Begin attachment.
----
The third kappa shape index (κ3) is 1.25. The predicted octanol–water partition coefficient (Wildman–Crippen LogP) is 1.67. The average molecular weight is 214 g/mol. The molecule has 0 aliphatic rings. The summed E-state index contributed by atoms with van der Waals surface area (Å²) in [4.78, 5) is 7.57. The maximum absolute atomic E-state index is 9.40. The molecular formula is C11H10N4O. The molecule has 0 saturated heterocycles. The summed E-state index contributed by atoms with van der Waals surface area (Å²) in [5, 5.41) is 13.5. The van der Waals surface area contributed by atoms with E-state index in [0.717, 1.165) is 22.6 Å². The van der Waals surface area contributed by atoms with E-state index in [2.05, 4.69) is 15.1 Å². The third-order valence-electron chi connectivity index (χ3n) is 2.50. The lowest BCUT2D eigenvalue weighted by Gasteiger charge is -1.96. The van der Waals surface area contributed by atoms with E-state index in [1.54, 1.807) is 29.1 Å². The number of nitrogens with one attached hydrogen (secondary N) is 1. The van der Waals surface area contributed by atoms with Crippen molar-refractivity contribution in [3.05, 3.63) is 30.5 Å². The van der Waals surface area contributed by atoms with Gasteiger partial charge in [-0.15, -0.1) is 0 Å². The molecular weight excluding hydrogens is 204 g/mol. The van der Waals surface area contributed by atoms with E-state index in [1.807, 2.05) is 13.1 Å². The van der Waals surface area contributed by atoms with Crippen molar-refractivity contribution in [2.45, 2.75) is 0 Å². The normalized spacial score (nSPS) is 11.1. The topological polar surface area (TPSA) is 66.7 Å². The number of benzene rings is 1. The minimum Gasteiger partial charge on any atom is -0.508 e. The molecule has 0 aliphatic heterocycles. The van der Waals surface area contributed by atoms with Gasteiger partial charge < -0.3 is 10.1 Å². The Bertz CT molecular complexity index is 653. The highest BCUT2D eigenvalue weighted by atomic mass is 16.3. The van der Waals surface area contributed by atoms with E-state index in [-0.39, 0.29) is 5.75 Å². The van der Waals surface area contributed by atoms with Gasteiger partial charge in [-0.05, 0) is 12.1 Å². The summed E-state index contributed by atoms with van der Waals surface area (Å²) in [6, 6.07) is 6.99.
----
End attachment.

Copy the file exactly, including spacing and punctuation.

The third kappa shape index (κ3) is 1.25. The predicted octanol–water partition coefficient (Wildman–Crippen LogP) is 1.67. The average molecular weight is 214 g/mol. The molecule has 0 aliphatic rings. The summed E-state index contributed by atoms with van der Waals surface area (Å²) in [4.78, 5) is 7.57. The maximum absolute atomic E-state index is 9.40. The molecular formula is C11H10N4O. The molecule has 0 saturated heterocycles. The summed E-state index contributed by atoms with van der Waals surface area (Å²) in [5, 5.41) is 13.5. The van der Waals surface area contributed by atoms with E-state index in [0.717, 1.165) is 22.6 Å². The van der Waals surface area contributed by atoms with E-state index in [2.05, 4.69) is 15.1 Å². The third-order valence-electron chi connectivity index (χ3n) is 2.50. The lowest BCUT2D eigenvalue weighted by Gasteiger charge is -1.96. The van der Waals surface area contributed by atoms with E-state index in [1.54, 1.807) is 29.1 Å². The number of nitrogens with one attached hydrogen (secondary N) is 1. The van der Waals surface area contributed by atoms with Crippen molar-refractivity contribution in [3.05, 3.63) is 30.5 Å². The van der Waals surface area contributed by atoms with Gasteiger partial charge in [-0.15, -0.1) is 0 Å². The molecular weight excluding hydrogens is 204 g/mol. The van der Waals surface area contributed by atoms with E-state index in [1.807, 2.05) is 13.1 Å². The van der Waals surface area contributed by atoms with Crippen molar-refractivity contribution in [2.45, 2.75) is 0 Å². The normalized spacial score (nSPS) is 11.1. The topological polar surface area (TPSA) is 66.7 Å². The number of benzene rings is 1. The minimum Gasteiger partial charge on any atom is -0.508 e. The molecule has 0 aliphatic heterocycles. The van der Waals surface area contributed by atoms with Gasteiger partial charge < -0.3 is 10.1 Å². The Bertz CT molecular complexity index is 653. The highest BCUT2D eigenvalue weighted by atomic mass is 16.3. The van der Waals surface area contributed by atoms with E-state index in [-0.39, 0.29) is 5.75 Å². The van der Waals surface area contributed by atoms with Gasteiger partial charge in [-0.05, 0) is 12.1 Å². The summed E-state index contributed by atoms with van der Waals surface area (Å²) in [6, 6.07) is 6.99.